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More than 500 liver transplants have been performed in the past 20 years, mostly in the United States, Great Britain, West Germany, and the Netherlands (Lancet 1983;2:778-779). In the next ten years, some experts think that every major center for treatment of liver disease will have access to transplant capabilities (Hepatology 1982;2:616-636).
But will they?
For one thing, not all hospitals can deploy the large support staff that such surgery demands. Every one of the approximately 100 liver transplants that will be done this year at Pittsburgh's Presbyterian-University Hospital or Children's Hospital, for example, involves up to a dozen types of medical specialists: surgeons, anesthesiologists, nurses, and blood bank personnel, as well as a gastroenterologist, immunologist, hematologist, nephrologist, radiologist, pulmonologist, infectious disease specialist, and psychiatrist.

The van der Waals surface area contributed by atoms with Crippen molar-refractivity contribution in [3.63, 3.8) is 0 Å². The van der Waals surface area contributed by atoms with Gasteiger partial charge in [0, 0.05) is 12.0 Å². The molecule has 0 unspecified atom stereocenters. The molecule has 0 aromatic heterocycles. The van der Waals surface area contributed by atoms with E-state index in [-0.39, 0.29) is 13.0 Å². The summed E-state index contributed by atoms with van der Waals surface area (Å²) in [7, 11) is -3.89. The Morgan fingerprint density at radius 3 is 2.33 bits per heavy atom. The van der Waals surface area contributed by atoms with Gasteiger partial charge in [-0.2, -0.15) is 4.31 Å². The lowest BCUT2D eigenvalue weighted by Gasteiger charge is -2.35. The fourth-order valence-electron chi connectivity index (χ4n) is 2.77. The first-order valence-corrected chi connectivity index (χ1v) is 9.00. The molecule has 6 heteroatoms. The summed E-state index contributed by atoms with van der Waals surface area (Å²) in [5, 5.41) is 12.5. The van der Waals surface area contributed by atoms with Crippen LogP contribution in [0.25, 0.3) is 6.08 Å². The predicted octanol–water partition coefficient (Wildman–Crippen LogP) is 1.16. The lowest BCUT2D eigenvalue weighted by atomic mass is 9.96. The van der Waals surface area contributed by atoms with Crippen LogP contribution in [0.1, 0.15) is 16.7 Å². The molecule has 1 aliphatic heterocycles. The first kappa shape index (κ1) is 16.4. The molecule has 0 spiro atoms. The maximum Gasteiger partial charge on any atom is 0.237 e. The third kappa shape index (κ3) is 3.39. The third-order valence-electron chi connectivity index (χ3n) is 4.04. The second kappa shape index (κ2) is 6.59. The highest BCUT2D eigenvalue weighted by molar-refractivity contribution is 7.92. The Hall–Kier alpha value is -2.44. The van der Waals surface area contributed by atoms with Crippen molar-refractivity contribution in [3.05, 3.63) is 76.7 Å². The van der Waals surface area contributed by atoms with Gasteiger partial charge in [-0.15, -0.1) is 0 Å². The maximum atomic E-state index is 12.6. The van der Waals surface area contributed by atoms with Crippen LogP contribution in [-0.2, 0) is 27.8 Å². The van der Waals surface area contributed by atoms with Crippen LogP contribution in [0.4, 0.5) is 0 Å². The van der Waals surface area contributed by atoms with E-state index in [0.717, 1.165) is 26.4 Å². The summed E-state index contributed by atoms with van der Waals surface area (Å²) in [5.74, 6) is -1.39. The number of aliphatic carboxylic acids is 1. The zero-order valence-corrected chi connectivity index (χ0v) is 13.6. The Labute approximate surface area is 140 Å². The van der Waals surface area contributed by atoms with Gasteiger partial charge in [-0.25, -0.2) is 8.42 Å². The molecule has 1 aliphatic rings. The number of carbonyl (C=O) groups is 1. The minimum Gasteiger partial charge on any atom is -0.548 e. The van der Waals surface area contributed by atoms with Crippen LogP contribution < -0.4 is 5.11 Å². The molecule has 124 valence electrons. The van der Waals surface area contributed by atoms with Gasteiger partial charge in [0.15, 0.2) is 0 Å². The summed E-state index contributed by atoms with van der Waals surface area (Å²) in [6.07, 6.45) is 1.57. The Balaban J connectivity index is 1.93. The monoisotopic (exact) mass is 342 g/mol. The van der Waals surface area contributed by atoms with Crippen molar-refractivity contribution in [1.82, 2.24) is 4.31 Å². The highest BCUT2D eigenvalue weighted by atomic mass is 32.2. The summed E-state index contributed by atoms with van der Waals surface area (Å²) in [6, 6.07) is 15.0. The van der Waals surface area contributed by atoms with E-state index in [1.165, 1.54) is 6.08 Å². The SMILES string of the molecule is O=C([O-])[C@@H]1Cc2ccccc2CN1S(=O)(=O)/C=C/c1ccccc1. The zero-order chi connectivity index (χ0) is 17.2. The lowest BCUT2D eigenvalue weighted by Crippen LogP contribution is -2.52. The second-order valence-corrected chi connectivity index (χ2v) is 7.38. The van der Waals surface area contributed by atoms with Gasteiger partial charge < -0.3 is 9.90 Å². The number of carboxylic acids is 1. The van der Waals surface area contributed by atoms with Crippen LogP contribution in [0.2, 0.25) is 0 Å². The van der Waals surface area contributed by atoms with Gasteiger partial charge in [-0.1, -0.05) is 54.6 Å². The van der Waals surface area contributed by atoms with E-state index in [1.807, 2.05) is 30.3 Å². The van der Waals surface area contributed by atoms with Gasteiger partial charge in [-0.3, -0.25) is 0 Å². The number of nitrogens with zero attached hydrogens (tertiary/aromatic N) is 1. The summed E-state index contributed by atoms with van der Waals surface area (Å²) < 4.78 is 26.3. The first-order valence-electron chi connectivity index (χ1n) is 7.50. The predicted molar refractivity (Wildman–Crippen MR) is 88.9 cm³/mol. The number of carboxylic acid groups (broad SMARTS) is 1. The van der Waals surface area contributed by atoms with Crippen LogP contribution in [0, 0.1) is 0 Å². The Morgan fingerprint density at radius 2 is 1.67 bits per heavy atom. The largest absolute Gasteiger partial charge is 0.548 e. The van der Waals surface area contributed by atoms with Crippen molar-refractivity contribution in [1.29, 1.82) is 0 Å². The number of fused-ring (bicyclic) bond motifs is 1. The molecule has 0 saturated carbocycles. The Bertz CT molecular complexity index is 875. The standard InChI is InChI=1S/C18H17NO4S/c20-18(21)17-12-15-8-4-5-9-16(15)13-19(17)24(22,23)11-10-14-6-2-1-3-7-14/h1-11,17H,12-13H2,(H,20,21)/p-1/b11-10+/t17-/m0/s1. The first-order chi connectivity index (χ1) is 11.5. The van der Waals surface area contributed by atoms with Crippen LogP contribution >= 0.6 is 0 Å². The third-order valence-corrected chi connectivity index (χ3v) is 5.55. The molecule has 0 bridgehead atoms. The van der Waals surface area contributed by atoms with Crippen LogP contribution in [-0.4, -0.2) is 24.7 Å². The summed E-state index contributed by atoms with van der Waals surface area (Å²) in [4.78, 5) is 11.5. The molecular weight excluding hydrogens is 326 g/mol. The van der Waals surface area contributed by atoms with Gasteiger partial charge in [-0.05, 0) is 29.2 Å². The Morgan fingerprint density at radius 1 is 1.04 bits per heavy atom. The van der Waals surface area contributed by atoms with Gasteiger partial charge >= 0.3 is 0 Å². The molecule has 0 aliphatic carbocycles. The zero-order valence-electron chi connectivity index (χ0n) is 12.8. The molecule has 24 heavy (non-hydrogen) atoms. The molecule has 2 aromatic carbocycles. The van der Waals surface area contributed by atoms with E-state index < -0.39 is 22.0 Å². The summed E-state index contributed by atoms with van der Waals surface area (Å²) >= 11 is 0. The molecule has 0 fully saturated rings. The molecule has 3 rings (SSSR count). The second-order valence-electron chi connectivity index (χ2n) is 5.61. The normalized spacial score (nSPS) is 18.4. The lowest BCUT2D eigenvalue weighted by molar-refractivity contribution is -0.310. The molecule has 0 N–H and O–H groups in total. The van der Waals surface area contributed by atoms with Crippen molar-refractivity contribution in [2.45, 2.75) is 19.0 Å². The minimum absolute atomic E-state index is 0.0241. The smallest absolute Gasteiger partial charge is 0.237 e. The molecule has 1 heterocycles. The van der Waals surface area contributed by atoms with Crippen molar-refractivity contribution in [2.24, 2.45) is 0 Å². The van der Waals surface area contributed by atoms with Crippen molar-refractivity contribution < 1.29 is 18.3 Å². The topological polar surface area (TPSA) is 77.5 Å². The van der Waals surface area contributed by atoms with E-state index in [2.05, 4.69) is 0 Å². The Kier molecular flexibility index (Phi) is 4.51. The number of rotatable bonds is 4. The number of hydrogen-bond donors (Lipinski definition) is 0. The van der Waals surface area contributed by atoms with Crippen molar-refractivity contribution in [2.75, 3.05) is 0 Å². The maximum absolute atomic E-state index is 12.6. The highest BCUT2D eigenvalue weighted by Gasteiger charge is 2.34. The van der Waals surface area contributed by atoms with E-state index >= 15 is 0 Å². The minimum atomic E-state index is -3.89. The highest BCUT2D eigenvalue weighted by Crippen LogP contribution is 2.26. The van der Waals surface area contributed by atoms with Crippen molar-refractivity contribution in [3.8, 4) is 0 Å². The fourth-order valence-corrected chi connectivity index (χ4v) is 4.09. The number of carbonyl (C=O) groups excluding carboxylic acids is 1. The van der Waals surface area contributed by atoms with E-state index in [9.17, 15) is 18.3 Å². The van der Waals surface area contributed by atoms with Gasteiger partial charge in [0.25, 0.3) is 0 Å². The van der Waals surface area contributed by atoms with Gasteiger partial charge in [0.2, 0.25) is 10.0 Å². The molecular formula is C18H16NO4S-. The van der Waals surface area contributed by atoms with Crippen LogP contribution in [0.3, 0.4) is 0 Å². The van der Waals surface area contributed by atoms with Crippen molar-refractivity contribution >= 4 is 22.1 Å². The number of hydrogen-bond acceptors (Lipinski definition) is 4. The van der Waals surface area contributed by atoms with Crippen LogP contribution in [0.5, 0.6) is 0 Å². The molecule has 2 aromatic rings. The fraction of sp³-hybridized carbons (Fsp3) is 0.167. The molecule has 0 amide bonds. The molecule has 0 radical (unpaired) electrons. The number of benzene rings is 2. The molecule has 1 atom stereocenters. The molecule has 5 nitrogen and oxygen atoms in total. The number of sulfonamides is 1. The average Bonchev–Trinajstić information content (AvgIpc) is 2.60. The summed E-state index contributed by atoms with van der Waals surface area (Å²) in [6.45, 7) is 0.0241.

And there is another hefty requirement: The amount needed of what Goethe's Devil called that "very special juice" far exceeds that required for any other
Goldsmith MF. Liver transplants: big business in blood. JAMA. 1983;250(21):2904-2905. doi:10.1001/jama.1983.03340210008003